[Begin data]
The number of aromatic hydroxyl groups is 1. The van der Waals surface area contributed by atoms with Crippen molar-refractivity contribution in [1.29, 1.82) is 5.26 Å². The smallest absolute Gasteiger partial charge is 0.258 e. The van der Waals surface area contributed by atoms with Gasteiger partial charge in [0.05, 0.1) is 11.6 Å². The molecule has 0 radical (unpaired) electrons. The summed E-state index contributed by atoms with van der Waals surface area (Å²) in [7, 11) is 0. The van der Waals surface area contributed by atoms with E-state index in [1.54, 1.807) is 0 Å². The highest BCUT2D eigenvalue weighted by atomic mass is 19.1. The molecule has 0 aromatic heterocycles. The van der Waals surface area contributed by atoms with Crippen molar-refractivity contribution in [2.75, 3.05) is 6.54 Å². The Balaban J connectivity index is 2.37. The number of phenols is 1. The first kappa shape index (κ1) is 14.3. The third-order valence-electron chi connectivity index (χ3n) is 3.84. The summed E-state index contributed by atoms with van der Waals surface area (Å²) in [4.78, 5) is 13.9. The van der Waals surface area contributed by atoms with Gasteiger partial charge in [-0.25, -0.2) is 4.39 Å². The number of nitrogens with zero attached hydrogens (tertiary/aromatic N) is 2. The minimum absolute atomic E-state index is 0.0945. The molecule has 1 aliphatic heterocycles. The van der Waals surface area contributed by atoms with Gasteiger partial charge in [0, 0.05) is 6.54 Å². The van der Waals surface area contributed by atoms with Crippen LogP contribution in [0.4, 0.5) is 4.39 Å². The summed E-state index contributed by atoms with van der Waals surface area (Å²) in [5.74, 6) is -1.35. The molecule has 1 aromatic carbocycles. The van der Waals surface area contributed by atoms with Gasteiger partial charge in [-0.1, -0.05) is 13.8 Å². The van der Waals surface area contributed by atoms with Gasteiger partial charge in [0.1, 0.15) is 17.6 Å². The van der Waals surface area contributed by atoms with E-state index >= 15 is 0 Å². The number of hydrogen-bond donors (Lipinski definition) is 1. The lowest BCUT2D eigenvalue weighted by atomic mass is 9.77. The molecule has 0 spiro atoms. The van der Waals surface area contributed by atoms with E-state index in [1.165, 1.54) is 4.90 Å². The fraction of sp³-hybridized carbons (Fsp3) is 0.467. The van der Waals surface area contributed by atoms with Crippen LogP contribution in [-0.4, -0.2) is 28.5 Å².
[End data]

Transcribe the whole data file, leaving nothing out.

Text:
The number of aromatic hydroxyl groups is 1. The van der Waals surface area contributed by atoms with Crippen molar-refractivity contribution in [1.29, 1.82) is 5.26 Å². The smallest absolute Gasteiger partial charge is 0.258 e. The van der Waals surface area contributed by atoms with Gasteiger partial charge in [0.05, 0.1) is 11.6 Å². The molecule has 0 radical (unpaired) electrons. The summed E-state index contributed by atoms with van der Waals surface area (Å²) in [7, 11) is 0. The van der Waals surface area contributed by atoms with E-state index in [1.54, 1.807) is 0 Å². The highest BCUT2D eigenvalue weighted by atomic mass is 19.1. The molecule has 0 aromatic heterocycles. The van der Waals surface area contributed by atoms with Crippen molar-refractivity contribution in [2.75, 3.05) is 6.54 Å². The Balaban J connectivity index is 2.37. The number of phenols is 1. The first kappa shape index (κ1) is 14.3. The third-order valence-electron chi connectivity index (χ3n) is 3.84. The summed E-state index contributed by atoms with van der Waals surface area (Å²) in [4.78, 5) is 13.9. The van der Waals surface area contributed by atoms with Gasteiger partial charge in [-0.25, -0.2) is 4.39 Å². The number of nitrogens with zero attached hydrogens (tertiary/aromatic N) is 2. The minimum absolute atomic E-state index is 0.0945. The molecule has 1 aliphatic heterocycles. The van der Waals surface area contributed by atoms with Gasteiger partial charge in [0, 0.05) is 6.54 Å². The van der Waals surface area contributed by atoms with Crippen LogP contribution in [0.4, 0.5) is 4.39 Å². The summed E-state index contributed by atoms with van der Waals surface area (Å²) in [5.74, 6) is -1.35. The molecule has 1 aromatic carbocycles. The van der Waals surface area contributed by atoms with Gasteiger partial charge in [-0.1, -0.05) is 13.8 Å². The van der Waals surface area contributed by atoms with Gasteiger partial charge in [0.1, 0.15) is 17.6 Å². The van der Waals surface area contributed by atoms with E-state index >= 15 is 0 Å². The number of hydrogen-bond donors (Lipinski definition) is 1. The lowest BCUT2D eigenvalue weighted by atomic mass is 9.77. The molecule has 0 spiro atoms. The van der Waals surface area contributed by atoms with E-state index in [1.165, 1.54) is 4.90 Å². The fraction of sp³-hybridized carbons (Fsp3) is 0.467. The van der Waals surface area contributed by atoms with Crippen LogP contribution in [-0.4, -0.2) is 28.5 Å².